Monday, March 17, 2014

Just Seeing

©  Steve King
All rights reserved

When I peer into my eyes
the world is looking back-wards:
just reflection,
no perspective view
to shape all things
convergent to a one.

When I look into my eyes
mirrors within mirror
some unreachable other
signals back the flip side of my meanings,
hovering just beneath the gloss,
caught in near reality
that shall never truly come to pass.

Lost in a mirage of seeing,
faces that may never look beyond;
I cannot fathom what the mirror knows
I cannot wonder from behind the glass,
can never hope to find myself by looking,
the way that I would gladly spy
a misplaced wallet
or a ring of keys.

Playing the charade,
I turn quickly from the frame
before the other knows to look away,
and leave that presence lingering,
captive in a growing horde
of disappointed shades
til I shall try again
to find that certain vision,
still wondering in those uncertain moments
why nothing of that kind comes ready made.

A new poem for Imaginary Gardens...


  1. why is that? i like this reflection, a chance to pause and ponder. very nice.

  2. great work, Steve! good to see you here :) xo


  3. I'm not often given to looking into my eyes - the idea is frightening to me. I'm far from deciphering my mystery and I do appreciate you being friends with your inside. <3

  4. Couldn't quite see it in the guise of a Constanza but it is an exceptional poem. Love the flow of thought and observations.The way the mirror image becomes its own being, stirs dis-ease and the thought could make one uncomfortable with this half-reality.

    1. Hi Jo-hanna,
      I had just intended this as a response to the open link, not a Constanza. Thanks much for the generous comment.
      Steve K.

  5. Seems like we're both instructed and fooled by our senses, especially what we see, which perforce inverts and goes upside down beaming from one eye into the opposite lobe of the brain. Tricky stuff ... Egyptians believed the Otherworld was upside down and backwards from this one, a sort of Bizarro World perspective that, like dreams, was hauntingly close to but irretrievably far from this one. Then there is the mind's eye which sees what the naked eye cannot, and sometimes blurs the vision trying to see what it believes. Somehow the poem has to make sense of all that, find a middle way. Nice job, Steve.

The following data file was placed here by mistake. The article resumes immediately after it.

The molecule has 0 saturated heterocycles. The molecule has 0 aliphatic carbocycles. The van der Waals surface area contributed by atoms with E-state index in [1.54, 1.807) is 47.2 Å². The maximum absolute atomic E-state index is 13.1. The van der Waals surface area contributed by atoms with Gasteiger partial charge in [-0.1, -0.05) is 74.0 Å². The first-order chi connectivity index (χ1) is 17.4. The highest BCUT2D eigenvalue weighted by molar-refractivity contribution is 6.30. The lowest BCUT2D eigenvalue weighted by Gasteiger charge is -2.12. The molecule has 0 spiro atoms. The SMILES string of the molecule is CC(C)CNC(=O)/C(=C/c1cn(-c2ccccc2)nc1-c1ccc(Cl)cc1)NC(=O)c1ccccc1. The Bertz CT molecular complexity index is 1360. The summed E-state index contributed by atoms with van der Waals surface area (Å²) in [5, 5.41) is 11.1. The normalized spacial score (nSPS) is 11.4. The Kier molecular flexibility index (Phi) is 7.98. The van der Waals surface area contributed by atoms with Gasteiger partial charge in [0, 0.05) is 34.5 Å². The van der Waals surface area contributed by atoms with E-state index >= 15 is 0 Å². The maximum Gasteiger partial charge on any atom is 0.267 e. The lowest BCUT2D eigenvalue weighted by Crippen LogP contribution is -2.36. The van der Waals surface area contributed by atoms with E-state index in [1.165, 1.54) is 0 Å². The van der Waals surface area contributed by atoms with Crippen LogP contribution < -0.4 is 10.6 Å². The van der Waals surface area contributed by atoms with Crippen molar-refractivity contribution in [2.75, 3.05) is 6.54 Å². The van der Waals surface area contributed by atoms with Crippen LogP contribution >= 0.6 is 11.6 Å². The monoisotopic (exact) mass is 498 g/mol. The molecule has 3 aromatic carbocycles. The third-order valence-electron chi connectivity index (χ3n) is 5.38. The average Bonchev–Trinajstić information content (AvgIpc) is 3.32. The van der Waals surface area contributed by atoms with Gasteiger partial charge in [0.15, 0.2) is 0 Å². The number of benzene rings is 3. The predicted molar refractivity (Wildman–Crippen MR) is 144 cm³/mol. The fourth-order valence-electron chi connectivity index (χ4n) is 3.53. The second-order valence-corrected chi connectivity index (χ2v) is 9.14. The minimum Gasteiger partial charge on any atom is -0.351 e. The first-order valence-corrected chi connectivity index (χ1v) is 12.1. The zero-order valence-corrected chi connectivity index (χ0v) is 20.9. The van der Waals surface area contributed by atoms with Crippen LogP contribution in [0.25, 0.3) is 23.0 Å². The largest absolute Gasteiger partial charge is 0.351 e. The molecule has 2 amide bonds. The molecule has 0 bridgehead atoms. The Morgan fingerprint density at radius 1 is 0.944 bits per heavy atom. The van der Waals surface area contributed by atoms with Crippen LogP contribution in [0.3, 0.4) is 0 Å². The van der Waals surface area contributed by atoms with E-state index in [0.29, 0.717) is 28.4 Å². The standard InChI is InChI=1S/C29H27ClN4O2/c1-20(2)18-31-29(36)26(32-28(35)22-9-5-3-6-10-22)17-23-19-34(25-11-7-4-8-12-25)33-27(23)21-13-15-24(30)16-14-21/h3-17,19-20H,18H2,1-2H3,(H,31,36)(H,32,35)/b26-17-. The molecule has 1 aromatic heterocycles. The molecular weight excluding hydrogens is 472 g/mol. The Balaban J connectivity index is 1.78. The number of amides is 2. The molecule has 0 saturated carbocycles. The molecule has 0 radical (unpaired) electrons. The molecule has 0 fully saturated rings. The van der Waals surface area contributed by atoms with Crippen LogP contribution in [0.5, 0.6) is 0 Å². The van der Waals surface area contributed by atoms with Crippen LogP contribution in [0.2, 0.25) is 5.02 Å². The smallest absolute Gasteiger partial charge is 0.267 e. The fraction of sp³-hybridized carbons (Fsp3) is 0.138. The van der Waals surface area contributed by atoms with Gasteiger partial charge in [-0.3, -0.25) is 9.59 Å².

6. Such a haunting quality to this piece--and maybe to the way we see ourselves or look away--thoughty piece for me--and I tend to like them that way

  7. We often look at our features and not into our eyes - this is an interesting take as to why and what might happen if we did.

  8. Mirrors and masks are always fascinating, I think--and what they reveal or conceal says a great deal about our personal reality(the one we only show ourselves, the one we never show ourselves) I love the way this almost seems to waver, like a mirror image in flickering light, as reflections both physical and mental change the viewing. My favorite lines:
    "... I cannot fathom what the mirror knows —
    I cannot wonder from behind the glass,
    can never hope to find myself by looking.."

  9. Hey Steve--I love the idea of getting the "flip" side of one's meanings-- though of course, one too often gets those--

    The cleverness of looking back- and looking backwards is very striking, and the whole otherness of that being before ourselves--

    there are also so many near double meanings and shades of meaning --I especially like the inability to wonder from behind the glass, which is like the inability to wander away from it--and the shades which are like ghosts but also the darker part of one's selves--or if not darker--those shadowy selves that we cannot quite grasp--as always very elegantly and beautifully rendered. k.

  10. This is extremely cool - an arresting thought that the image in the mirror remains behind......."and leave that presence lingering". Very cool write!

  11. This is a wonderful look at the reality of ourselves, and how painful and fascinating that observation can be.

    Love these lines: "captive in a growing horde
    of disappointed shades—"

    The whole last stanza really brought it all home perfectly.